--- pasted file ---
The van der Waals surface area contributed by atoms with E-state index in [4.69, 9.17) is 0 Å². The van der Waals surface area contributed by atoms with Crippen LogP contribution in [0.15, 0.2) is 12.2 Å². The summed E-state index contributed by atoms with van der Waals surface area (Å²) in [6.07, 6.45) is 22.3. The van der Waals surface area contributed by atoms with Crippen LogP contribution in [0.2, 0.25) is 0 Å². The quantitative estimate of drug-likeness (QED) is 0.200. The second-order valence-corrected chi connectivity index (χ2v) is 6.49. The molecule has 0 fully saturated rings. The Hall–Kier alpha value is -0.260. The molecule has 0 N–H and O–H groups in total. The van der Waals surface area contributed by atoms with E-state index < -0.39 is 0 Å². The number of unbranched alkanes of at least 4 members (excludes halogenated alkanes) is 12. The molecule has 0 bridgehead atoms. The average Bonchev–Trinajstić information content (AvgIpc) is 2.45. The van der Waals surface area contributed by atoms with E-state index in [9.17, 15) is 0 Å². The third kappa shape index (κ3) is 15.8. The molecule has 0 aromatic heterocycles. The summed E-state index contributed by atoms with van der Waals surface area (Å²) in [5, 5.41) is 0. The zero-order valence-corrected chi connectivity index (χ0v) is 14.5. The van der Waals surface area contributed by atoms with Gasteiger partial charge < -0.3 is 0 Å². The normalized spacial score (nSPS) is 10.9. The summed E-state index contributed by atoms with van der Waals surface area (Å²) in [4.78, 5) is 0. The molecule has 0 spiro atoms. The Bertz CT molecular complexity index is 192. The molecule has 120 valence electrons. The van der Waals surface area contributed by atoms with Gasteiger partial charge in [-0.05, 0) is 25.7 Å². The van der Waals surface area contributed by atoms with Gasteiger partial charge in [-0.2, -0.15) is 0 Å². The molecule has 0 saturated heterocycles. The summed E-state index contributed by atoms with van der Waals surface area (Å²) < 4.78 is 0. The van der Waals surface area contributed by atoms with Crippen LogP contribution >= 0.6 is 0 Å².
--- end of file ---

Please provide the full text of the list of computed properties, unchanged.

The van der Waals surface area contributed by atoms with E-state index in [4.69, 9.17) is 0 Å². The van der Waals surface area contributed by atoms with Crippen LogP contribution in [0.15, 0.2) is 12.2 Å². The summed E-state index contributed by atoms with van der Waals surface area (Å²) in [6.07, 6.45) is 22.3. The van der Waals surface area contributed by atoms with Crippen LogP contribution in [0.2, 0.25) is 0 Å². The quantitative estimate of drug-likeness (QED) is 0.200. The second-order valence-corrected chi connectivity index (χ2v) is 6.49. The molecule has 0 fully saturated rings. The Hall–Kier alpha value is -0.260. The molecule has 0 N–H and O–H groups in total. The van der Waals surface area contributed by atoms with E-state index < -0.39 is 0 Å². The number of unbranched alkanes of at least 4 members (excludes halogenated alkanes) is 12. The molecule has 0 bridgehead atoms. The average Bonchev–Trinajstić information content (AvgIpc) is 2.45. The van der Waals surface area contributed by atoms with E-state index in [9.17, 15) is 0 Å². The third kappa shape index (κ3) is 15.8. The molecule has 0 aromatic heterocycles. The summed E-state index contributed by atoms with van der Waals surface area (Å²) in [5, 5.41) is 0. The zero-order valence-corrected chi connectivity index (χ0v) is 14.5. The van der Waals surface area contributed by atoms with Gasteiger partial charge < -0.3 is 0 Å². The normalized spacial score (nSPS) is 10.9. The summed E-state index contributed by atoms with van der Waals surface area (Å²) in [4.78, 5) is 0. The molecule has 0 spiro atoms. The Bertz CT molecular complexity index is 192. The molecule has 120 valence electrons. The van der Waals surface area contributed by atoms with Gasteiger partial charge in [-0.05, 0) is 25.7 Å². The van der Waals surface area contributed by atoms with Gasteiger partial charge in [-0.2, -0.15) is 0 Å². The molecule has 0 saturated heterocycles. The summed E-state index contributed by atoms with van der Waals surface area (Å²) < 4.78 is 0. The van der Waals surface area contributed by atoms with Crippen LogP contribution >= 0.6 is 0 Å².